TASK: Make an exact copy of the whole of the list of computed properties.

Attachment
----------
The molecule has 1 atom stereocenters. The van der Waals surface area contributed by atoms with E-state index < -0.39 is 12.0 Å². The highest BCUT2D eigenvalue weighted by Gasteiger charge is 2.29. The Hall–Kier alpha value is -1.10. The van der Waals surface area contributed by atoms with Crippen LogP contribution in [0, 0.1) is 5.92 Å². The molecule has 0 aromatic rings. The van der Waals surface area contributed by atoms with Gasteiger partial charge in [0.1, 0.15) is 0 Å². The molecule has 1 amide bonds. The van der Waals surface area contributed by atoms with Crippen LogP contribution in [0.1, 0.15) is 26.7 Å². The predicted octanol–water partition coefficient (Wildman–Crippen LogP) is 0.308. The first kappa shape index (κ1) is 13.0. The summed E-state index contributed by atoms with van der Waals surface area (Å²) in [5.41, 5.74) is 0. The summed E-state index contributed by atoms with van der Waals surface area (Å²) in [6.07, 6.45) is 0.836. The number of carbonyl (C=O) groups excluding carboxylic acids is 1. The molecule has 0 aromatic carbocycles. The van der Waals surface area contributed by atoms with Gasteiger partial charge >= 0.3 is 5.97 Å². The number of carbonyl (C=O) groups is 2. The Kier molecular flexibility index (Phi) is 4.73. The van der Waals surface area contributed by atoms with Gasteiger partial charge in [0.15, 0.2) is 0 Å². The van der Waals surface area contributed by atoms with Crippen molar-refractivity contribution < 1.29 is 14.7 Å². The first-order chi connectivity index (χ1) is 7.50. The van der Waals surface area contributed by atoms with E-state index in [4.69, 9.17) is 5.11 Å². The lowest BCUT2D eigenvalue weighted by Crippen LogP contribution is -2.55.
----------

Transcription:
The molecule has 1 atom stereocenters. The van der Waals surface area contributed by atoms with E-state index < -0.39 is 12.0 Å². The highest BCUT2D eigenvalue weighted by Gasteiger charge is 2.29. The Hall–Kier alpha value is -1.10. The van der Waals surface area contributed by atoms with Crippen LogP contribution in [0, 0.1) is 5.92 Å². The molecule has 0 aromatic rings. The van der Waals surface area contributed by atoms with Gasteiger partial charge in [0.1, 0.15) is 0 Å². The molecule has 1 amide bonds. The van der Waals surface area contributed by atoms with Crippen LogP contribution in [0.1, 0.15) is 26.7 Å². The predicted octanol–water partition coefficient (Wildman–Crippen LogP) is 0.308. The first kappa shape index (κ1) is 13.0. The summed E-state index contributed by atoms with van der Waals surface area (Å²) in [5.41, 5.74) is 0. The summed E-state index contributed by atoms with van der Waals surface area (Å²) in [6.07, 6.45) is 0.836. The number of carbonyl (C=O) groups excluding carboxylic acids is 1. The molecule has 0 aromatic carbocycles. The van der Waals surface area contributed by atoms with Gasteiger partial charge >= 0.3 is 5.97 Å². The number of carbonyl (C=O) groups is 2. The Kier molecular flexibility index (Phi) is 4.73. The van der Waals surface area contributed by atoms with Gasteiger partial charge in [0.15, 0.2) is 0 Å². The van der Waals surface area contributed by atoms with Crippen molar-refractivity contribution < 1.29 is 14.7 Å². The first-order chi connectivity index (χ1) is 7.50. The van der Waals surface area contributed by atoms with E-state index in [4.69, 9.17) is 5.11 Å². The lowest BCUT2D eigenvalue weighted by Crippen LogP contribution is -2.55.